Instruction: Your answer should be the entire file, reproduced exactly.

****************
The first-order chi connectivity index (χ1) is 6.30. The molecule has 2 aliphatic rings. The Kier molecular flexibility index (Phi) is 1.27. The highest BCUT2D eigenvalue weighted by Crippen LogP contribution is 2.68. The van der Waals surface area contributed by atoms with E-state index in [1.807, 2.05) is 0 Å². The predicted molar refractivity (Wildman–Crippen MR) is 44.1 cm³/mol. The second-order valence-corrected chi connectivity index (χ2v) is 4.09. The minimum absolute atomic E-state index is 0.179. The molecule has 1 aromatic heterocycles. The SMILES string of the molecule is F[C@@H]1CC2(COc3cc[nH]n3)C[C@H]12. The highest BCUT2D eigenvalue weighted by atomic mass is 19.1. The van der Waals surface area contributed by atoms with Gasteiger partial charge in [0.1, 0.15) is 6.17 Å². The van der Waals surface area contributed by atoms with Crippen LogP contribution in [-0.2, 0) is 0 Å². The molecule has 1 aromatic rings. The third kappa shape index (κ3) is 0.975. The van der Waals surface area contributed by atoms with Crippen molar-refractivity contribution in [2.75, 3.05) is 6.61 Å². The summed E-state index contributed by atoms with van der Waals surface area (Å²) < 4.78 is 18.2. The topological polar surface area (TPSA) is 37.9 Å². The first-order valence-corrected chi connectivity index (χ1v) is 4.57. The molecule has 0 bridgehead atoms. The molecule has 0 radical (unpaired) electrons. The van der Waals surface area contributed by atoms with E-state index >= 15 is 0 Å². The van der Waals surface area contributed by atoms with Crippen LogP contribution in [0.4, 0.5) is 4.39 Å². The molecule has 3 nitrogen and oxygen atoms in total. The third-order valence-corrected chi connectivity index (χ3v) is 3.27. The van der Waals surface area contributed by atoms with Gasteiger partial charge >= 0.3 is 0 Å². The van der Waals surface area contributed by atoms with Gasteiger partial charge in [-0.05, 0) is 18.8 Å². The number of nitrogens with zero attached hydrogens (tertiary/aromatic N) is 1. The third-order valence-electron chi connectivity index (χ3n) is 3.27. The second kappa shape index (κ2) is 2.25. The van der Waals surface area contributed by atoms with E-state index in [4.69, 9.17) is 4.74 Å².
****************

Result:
The first-order chi connectivity index (χ1) is 6.30. The molecule has 2 aliphatic rings. The Kier molecular flexibility index (Phi) is 1.27. The highest BCUT2D eigenvalue weighted by Crippen LogP contribution is 2.68. The van der Waals surface area contributed by atoms with E-state index in [1.807, 2.05) is 0 Å². The predicted molar refractivity (Wildman–Crippen MR) is 44.1 cm³/mol. The second-order valence-corrected chi connectivity index (χ2v) is 4.09. The minimum absolute atomic E-state index is 0.179. The molecule has 1 aromatic heterocycles. The SMILES string of the molecule is F[C@@H]1CC2(COc3cc[nH]n3)C[C@H]12. The highest BCUT2D eigenvalue weighted by atomic mass is 19.1. The van der Waals surface area contributed by atoms with Gasteiger partial charge in [0.1, 0.15) is 6.17 Å². The van der Waals surface area contributed by atoms with Crippen LogP contribution in [-0.2, 0) is 0 Å². The molecule has 1 aromatic rings. The third kappa shape index (κ3) is 0.975. The van der Waals surface area contributed by atoms with Crippen molar-refractivity contribution in [2.75, 3.05) is 6.61 Å². The summed E-state index contributed by atoms with van der Waals surface area (Å²) < 4.78 is 18.2. The topological polar surface area (TPSA) is 37.9 Å². The first-order valence-corrected chi connectivity index (χ1v) is 4.57. The molecule has 0 bridgehead atoms. The molecule has 0 radical (unpaired) electrons. The van der Waals surface area contributed by atoms with E-state index >= 15 is 0 Å². The van der Waals surface area contributed by atoms with Crippen LogP contribution in [0.4, 0.5) is 4.39 Å². The molecule has 3 nitrogen and oxygen atoms in total. The third-order valence-corrected chi connectivity index (χ3v) is 3.27. The van der Waals surface area contributed by atoms with Gasteiger partial charge >= 0.3 is 0 Å². The van der Waals surface area contributed by atoms with Gasteiger partial charge in [-0.05, 0) is 18.8 Å². The number of nitrogens with zero attached hydrogens (tertiary/aromatic N) is 1. The third-order valence-electron chi connectivity index (χ3n) is 3.27. The second kappa shape index (κ2) is 2.25. The van der Waals surface area contributed by atoms with E-state index in [4.69, 9.17) is 4.74 Å².